Feynman Diagrams


richard feynman

Demystifying the Universe: A Beginner's Guide to Feynman Diagrams for Physics
Ever wondered how scientists depict the quirky world of subatomic particles? Enter Feynman diagrams! These visual tools, invented by the legendary physicist Richard Feynman, are like tiny maps that illustrate the interactions between these fundamental building blocks of our universe.
In this beginner-friendly tutorial, mainly aimed at those who learn particle physics at A Level or above, we'll embark on a journey to understand Feynman diagrams. We'll break down the core concepts, step-by-step, so you can:
By the end of this tutorial, you'll be equipped to interpret Feynman diagrams with confidence and gain a deeper appreciation for the fascinating realm of particle physics.
Ready to unlock the secrets of the universe? Let's begin with a tribute the great theoretical physicist!

  • Grasp the fundamentals: Gain a clear understanding of what Feynman diagrams represent and how they depict particle interactions.
  • Decode the symbols: Learn the meaning behind the lines, squiggles, and symbols that make up these diagrams.
  • Visualize complex interactions: See how Feynman diagrams translate the abstract world of quantum mechanics into a clear and intuitive format.
  • Follow realistic animations: Explore practical applications of Feynman diagrams in various physics problems.

Richard Feynman, born in 1918, was an American theoretical physicist, who played a major role in the field of quantum electrodynamics(QED) with a significant contribution.

He made a great contribution in promoting particle physics as well, using his other famous skill, in addition to being a brilliant scientist - ability to teach and share his knowledge in such a way that an audience could effortlessly understands it - and enjoy it too in equal measure.

Feynman's great contribution to the QED made him a recipient to share the Nobel prize for physics in 1965.The diagrams, which he came up with to explain the interaction between the sub atomic particles, came to be known as Feynman Diagrams, left an indelible mark in his illustrious legacy for years to come.

Richard Feynman died in 1988.

Fall in love with some activity, and do it! Nobody ever figures out what life is all about, and it doesn't matter. Explore the world. Nearly everything is really interesting if you go into it deeply enough. Work as hard and as much as you want to on the things you like to do the best. Don't think about what you want to be, but what you want to do. Keep up some kind of a minimum with other things so that society doesn't stop you from doing anything at all.

This is his legacy; a collection of brilliant lectures with frequent honest admissions about finite human capacities that get in the way, when confronting nature's mysteries.


Feynman Diagrams

There are four fundamental forces in nature. They are:

  1. Electromagnetic Force
  2. Gravitational Attraction
  3. Strong Interaction
  4. Weak Interaction

Richard Feynman came up with a graphical representation of interactions, while taking into account the exchange particle or force carrier particle that plays the crucial role in them.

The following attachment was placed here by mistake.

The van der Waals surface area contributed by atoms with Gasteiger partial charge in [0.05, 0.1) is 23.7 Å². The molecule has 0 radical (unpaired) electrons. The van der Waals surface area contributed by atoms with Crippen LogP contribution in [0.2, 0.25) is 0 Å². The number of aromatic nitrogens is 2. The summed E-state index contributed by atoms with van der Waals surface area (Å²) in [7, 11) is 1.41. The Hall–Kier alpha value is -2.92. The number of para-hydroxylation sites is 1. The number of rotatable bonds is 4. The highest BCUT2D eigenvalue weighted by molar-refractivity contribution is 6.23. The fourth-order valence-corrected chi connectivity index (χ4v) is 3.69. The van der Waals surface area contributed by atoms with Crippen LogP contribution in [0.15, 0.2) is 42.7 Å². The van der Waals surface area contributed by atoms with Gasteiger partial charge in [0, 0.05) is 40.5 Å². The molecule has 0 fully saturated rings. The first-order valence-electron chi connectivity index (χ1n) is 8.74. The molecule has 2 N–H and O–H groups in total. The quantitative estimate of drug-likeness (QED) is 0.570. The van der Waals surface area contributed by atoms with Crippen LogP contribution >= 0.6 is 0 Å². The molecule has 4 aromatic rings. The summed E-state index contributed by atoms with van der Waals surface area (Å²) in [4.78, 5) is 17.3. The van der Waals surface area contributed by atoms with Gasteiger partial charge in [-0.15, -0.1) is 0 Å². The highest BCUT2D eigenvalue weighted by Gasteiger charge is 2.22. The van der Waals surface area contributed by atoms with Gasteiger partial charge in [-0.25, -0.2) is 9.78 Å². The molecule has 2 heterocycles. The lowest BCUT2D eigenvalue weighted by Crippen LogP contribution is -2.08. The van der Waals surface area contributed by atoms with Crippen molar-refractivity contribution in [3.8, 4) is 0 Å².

Feynman diagrams use a series of lines and vertices to illustrate the particle interactions. In addition, a wiggly line is used to represent the exchange particle. At each vertex, the following must be conserved:

  1. Charge
  2. Lepton Number
  3. Baryon Number
  4. Momentum
  5. Energy

Now, let's look at a simple Feynman diagram. It shows the electromagnetic force of repulsion between two electrons:

force of repulsion -feynman diagram


  • The vertical axis represents time and the horizontal axis represents space.
  • The total charge at both vertices remains -2.
  • The first electron releases a photon to be received by the second electron, which in turn creates the force of repulsion.
  • The momentum and energy are conserved. So are the baryon number and lepton numbers.

Electron Capture

Election Capture takes place when a proton from a proton-rich nucleus interact with an electron in an inner shell of the atom, just outside the nucleus.

W+ boson, the exchange particle, turns the electron into a neutrino.

electron capture -feynman diagram


Beta Decay

When a neutron or proton in an unstable nucleus emits a beta particle, the process is called beta decay. In both cases, the exchange particle is a W boson.

β- Decay

electron capture -feynman diagram


In this case, W-, released by the neutron, turns into an anti-neutrino and an electron - β- particle.


β+ Decay

electron capture -feynman diagram


In this case, W+, released by the proton, turns into an neutrino and an positron - β+ particle.


Neutron-neutrino Interaction


neutron-neutrino interaction -feynman diagram


When a neutron interacts with a neutrino, a W- boson is released as the exchange particle, which in turn interacts with the neutrino to form the β- particle.


Proton-anti-neutrino Interaction


proton-antineutrino interaction -feynman diagram


When a proton interacts with an anti-neutrino, a W+ boson is released as the exchange particle, which in turn interacts with the anti-neutrino to form the β+ particle.


Photons and W-bosons

Both photons and W-bosons are exchange particles or force carrier particles. Bosons, however, are different from photons, because,

  1. Bosons have non-zero rest mass.
  2. The range of bosons is less than 0.001 fm.
  3. Bosons are positively or negatively charged.

Decay Reactions in a nutshell


alpha, beta+ and beta- decay and alpha decay